For every Susan Stanton, who may be on her way to a job in Arizona or California, there are hundreds more like Bella Evangelist, Emonie Spaulding and others who’s vulnerability to hate crime violence is directly related to their vulnerability to discrimination in employment, housing, etc. So, dealing with violence against transgender people has to involve not only including gender identity in hate crimes legislation, but also in anti-discrimination legislation. The lack of protection against discrimination contributes to the increased vulnerability to violence.
But you can’t fault people for their survival-based choices if their choices are severely limited in the first place. If Bella Evangelista hadn’t had to engage in occasional sex-work to support herself, would she have ever met Antione Jacobs?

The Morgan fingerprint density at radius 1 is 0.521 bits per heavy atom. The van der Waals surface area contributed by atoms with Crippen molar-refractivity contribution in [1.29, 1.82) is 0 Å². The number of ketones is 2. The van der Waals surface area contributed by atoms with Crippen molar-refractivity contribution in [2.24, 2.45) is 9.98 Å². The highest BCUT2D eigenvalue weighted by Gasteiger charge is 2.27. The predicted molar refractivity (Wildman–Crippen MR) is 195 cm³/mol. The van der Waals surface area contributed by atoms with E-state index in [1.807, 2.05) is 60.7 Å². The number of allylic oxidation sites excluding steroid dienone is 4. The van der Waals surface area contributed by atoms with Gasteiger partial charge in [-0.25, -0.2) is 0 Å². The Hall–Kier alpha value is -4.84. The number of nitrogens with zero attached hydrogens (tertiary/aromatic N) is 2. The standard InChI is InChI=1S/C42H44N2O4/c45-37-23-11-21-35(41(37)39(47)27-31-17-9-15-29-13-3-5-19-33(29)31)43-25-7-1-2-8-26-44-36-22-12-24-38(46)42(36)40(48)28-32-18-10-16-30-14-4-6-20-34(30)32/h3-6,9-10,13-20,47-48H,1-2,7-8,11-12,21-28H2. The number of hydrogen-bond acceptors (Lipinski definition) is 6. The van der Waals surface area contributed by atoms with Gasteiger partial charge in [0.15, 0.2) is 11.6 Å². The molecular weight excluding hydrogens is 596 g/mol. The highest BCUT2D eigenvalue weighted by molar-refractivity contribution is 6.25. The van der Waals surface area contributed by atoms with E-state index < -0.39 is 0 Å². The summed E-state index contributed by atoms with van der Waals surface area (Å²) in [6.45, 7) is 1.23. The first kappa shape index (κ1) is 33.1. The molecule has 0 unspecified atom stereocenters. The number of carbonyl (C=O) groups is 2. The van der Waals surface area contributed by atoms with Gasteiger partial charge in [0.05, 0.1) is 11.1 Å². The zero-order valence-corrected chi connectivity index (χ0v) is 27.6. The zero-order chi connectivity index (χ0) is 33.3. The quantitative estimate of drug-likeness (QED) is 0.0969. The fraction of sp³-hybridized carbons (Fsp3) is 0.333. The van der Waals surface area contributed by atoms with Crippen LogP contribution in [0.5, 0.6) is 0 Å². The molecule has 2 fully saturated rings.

Bella Evangelista (1978 – August 6, 2003) was a transgender Latina who lived in Washington, D.C. She was shot to death on August 16, 2003, by Antione Jacobs, who felt deceived upon learning Evangelista was transgender after paying her for a sex act.
Evangelista, 25, immigrated to the United States from Guatemala. She became a popular performer at Club Chaos1), and other D.C. bars and drag shows, becoming known for her lip-synch performances of numbers from The Phantom of the Opera2), though she did not identify as a drag queen. She attended a transgender support group where she spoke about struggling with drug addiction, and having to engage in occasional sex work in order to support herself. 3)
At about 4:30 a.m., on August 16, 2003, Evangelista was shot to death at the corner of Arkansas Avenue and Allison Street NW, by Antione D. Jacobs.4) Jacobs told investigators that he paid Evangelista for oral sex. After learning from someone else shortly afterwards that Evangelista was transgender, he became enraged and returned to the scene and shot her.5)